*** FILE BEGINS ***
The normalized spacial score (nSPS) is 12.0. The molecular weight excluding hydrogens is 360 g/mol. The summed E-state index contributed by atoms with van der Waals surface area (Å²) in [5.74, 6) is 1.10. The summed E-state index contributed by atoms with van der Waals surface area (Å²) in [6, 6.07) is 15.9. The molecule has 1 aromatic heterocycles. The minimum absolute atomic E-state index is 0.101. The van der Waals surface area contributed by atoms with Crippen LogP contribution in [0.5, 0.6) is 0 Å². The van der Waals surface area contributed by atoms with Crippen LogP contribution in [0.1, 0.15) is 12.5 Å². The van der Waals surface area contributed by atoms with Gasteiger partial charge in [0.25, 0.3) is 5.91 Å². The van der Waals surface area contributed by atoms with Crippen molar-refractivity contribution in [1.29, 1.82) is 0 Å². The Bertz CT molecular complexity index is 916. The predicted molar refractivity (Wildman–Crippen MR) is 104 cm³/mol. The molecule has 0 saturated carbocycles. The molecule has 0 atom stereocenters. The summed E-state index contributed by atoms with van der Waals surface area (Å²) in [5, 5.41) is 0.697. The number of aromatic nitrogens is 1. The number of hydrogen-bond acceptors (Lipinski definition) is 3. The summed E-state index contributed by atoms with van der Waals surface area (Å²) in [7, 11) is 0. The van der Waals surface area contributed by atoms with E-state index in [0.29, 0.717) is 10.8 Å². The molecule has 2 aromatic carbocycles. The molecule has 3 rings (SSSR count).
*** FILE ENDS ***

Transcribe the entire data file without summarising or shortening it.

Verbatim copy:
The normalized spacial score (nSPS) is 12.0. The molecular weight excluding hydrogens is 360 g/mol. The summed E-state index contributed by atoms with van der Waals surface area (Å²) in [5.74, 6) is 1.10. The summed E-state index contributed by atoms with van der Waals surface area (Å²) in [6, 6.07) is 15.9. The molecule has 1 aromatic heterocycles. The minimum absolute atomic E-state index is 0.101. The van der Waals surface area contributed by atoms with Crippen LogP contribution in [0.5, 0.6) is 0 Å². The van der Waals surface area contributed by atoms with Crippen LogP contribution in [0.1, 0.15) is 12.5 Å². The van der Waals surface area contributed by atoms with Gasteiger partial charge in [0.25, 0.3) is 5.91 Å². The van der Waals surface area contributed by atoms with Crippen molar-refractivity contribution in [1.29, 1.82) is 0 Å². The Bertz CT molecular complexity index is 916. The predicted molar refractivity (Wildman–Crippen MR) is 104 cm³/mol. The molecule has 0 saturated carbocycles. The molecule has 0 atom stereocenters. The summed E-state index contributed by atoms with van der Waals surface area (Å²) in [5, 5.41) is 0.697. The number of aromatic nitrogens is 1. The number of hydrogen-bond acceptors (Lipinski definition) is 3. The summed E-state index contributed by atoms with van der Waals surface area (Å²) in [7, 11) is 0. The van der Waals surface area contributed by atoms with E-state index in [0.29, 0.717) is 10.8 Å². The molecule has 2 aromatic carbocycles. The molecule has 3 rings (SSSR count).